'It saved my life': Helping the homeless have a happy Thanksgiving

PHILADELPHIA, Pa. (WPVI) -- "Sunday Breakfast has changed my life, has saved my life, and it makes me want to help others as well," said Jerome Arrington.

The North Philadelphia native found himself evicted and homeless about a month ago. Now, he is volunteering to distribute meals to others in need.

"I didn't know which way to turn, but God brought me to Sunday Breakfast and I've been blessed ever since," Arrington said.

Founded 142 years ago, Sunday Breakfast Rescue Mission provides three meals a day to the Philadelphia homeless and hungry 365 days per year. In addition, it is the city's largest emergency homeless shelter for men.

"Throughout the pandemic, we certainly have kept our doors open," said Jeremy Montgomery, its President and CEO. "And that was even in the midst of an outbreak of positive cases in April and May."

Sunday Breakfast sustained a total of 57 positive cases for COVID-19. With increased safety measures and continued cooperation by guests, they have not had a positive case since May 7.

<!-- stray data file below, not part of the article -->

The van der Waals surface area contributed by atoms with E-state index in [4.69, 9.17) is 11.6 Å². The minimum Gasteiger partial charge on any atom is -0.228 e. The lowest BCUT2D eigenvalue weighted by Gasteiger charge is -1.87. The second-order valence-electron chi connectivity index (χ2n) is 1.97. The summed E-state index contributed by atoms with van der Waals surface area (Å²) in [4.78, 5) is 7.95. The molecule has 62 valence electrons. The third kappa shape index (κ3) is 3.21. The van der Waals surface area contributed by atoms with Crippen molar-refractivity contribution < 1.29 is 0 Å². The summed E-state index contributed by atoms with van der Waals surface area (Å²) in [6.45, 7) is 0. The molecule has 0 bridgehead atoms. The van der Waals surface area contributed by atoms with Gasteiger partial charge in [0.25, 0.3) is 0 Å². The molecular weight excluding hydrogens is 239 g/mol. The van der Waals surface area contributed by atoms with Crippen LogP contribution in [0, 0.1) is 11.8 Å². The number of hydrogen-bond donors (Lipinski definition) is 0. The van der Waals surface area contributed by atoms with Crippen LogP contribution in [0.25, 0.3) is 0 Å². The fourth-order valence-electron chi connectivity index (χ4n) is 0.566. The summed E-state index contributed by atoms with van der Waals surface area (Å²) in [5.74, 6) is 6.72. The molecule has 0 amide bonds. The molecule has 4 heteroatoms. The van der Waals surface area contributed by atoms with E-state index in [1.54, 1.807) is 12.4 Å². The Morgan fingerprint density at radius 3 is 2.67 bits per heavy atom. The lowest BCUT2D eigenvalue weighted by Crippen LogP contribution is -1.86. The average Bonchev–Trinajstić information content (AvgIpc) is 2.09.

Although the shelter's doors stayed open, its dining room did not. Typically a cafeteria filled with camaraderie, it has been shuttered due to the pandemic.

"Instead, we offer 50 grab and go dinners at 5 o'clock every night," said Montgomery. "But, boy, if you know the Sunday Breakfast Rescue Mission, we weren't going to let this holiday go by without doing something."

Montgomery's team is preparing to serve 1,000 homeless and hungry individuals come Thanksgiving dinner on Thursday, November 26. Currently, they have plans to decorate their parking lot with stand-up tables to eat while socially distant.

"Delivering and dispersing meals in our parking lot is not the dignity and respect that we want to give to someone who is hungry," said Montgomery. "But we know that a hot Thanksgiving meal is the least that we can do."

Serving and preparing 1,000 meals has never come easy in years past. But it became especially difficult this year.

"We generally encourage community groups to donate to us canned goods, so instead, we've had to go virtual with that like most of other things," said Montgomery. Now, the organization is relying on cash donations to compensate for the lack of an in-person food drive.

In the meantime, guests like Jerome Arrington are going to continue volunteering and being thankful for what they have.

"It's just wonderful just being alive today," Arrington said.

To learn more about Sunday Breakfast Rescue Mission or to donate, visit their website.

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